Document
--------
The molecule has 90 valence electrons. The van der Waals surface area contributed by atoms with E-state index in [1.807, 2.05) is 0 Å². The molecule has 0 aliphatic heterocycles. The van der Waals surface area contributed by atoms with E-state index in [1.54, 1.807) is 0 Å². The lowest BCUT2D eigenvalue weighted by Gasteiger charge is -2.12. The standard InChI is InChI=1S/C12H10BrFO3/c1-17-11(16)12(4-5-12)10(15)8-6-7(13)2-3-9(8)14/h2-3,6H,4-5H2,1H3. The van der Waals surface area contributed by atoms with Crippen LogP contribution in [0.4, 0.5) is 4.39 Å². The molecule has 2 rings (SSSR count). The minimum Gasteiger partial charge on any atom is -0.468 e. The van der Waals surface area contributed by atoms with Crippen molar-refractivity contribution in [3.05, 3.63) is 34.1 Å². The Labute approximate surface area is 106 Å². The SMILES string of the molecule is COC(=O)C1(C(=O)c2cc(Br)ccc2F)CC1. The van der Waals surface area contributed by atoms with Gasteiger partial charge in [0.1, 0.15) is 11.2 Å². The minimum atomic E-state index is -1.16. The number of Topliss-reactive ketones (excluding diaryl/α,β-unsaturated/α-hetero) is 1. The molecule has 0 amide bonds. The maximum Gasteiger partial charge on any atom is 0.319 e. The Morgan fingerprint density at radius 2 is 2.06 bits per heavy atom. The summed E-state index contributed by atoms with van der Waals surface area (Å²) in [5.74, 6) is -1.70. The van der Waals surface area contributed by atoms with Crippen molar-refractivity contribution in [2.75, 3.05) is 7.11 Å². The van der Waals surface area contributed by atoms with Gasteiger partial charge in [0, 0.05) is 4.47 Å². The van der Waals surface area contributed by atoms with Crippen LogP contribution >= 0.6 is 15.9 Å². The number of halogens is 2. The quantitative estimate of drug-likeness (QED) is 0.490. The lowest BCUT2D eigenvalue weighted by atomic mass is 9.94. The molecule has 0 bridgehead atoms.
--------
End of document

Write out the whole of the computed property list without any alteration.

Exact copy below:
The molecule has 90 valence electrons. The van der Waals surface area contributed by atoms with E-state index in [1.807, 2.05) is 0 Å². The molecule has 0 aliphatic heterocycles. The van der Waals surface area contributed by atoms with E-state index in [1.54, 1.807) is 0 Å². The lowest BCUT2D eigenvalue weighted by Gasteiger charge is -2.12. The standard InChI is InChI=1S/C12H10BrFO3/c1-17-11(16)12(4-5-12)10(15)8-6-7(13)2-3-9(8)14/h2-3,6H,4-5H2,1H3. The van der Waals surface area contributed by atoms with Crippen LogP contribution in [0.4, 0.5) is 4.39 Å². The molecule has 2 rings (SSSR count). The minimum Gasteiger partial charge on any atom is -0.468 e. The van der Waals surface area contributed by atoms with Crippen molar-refractivity contribution in [3.05, 3.63) is 34.1 Å². The Labute approximate surface area is 106 Å². The SMILES string of the molecule is COC(=O)C1(C(=O)c2cc(Br)ccc2F)CC1. The van der Waals surface area contributed by atoms with Gasteiger partial charge in [0.1, 0.15) is 11.2 Å². The minimum atomic E-state index is -1.16. The number of Topliss-reactive ketones (excluding diaryl/α,β-unsaturated/α-hetero) is 1. The molecule has 0 amide bonds. The maximum Gasteiger partial charge on any atom is 0.319 e. The Morgan fingerprint density at radius 2 is 2.06 bits per heavy atom. The summed E-state index contributed by atoms with van der Waals surface area (Å²) in [5.74, 6) is -1.70. The van der Waals surface area contributed by atoms with Crippen molar-refractivity contribution in [2.75, 3.05) is 7.11 Å². The van der Waals surface area contributed by atoms with Gasteiger partial charge in [0, 0.05) is 4.47 Å². The van der Waals surface area contributed by atoms with Crippen LogP contribution >= 0.6 is 15.9 Å². The number of halogens is 2. The quantitative estimate of drug-likeness (QED) is 0.490. The lowest BCUT2D eigenvalue weighted by atomic mass is 9.94. The molecule has 0 bridgehead atoms.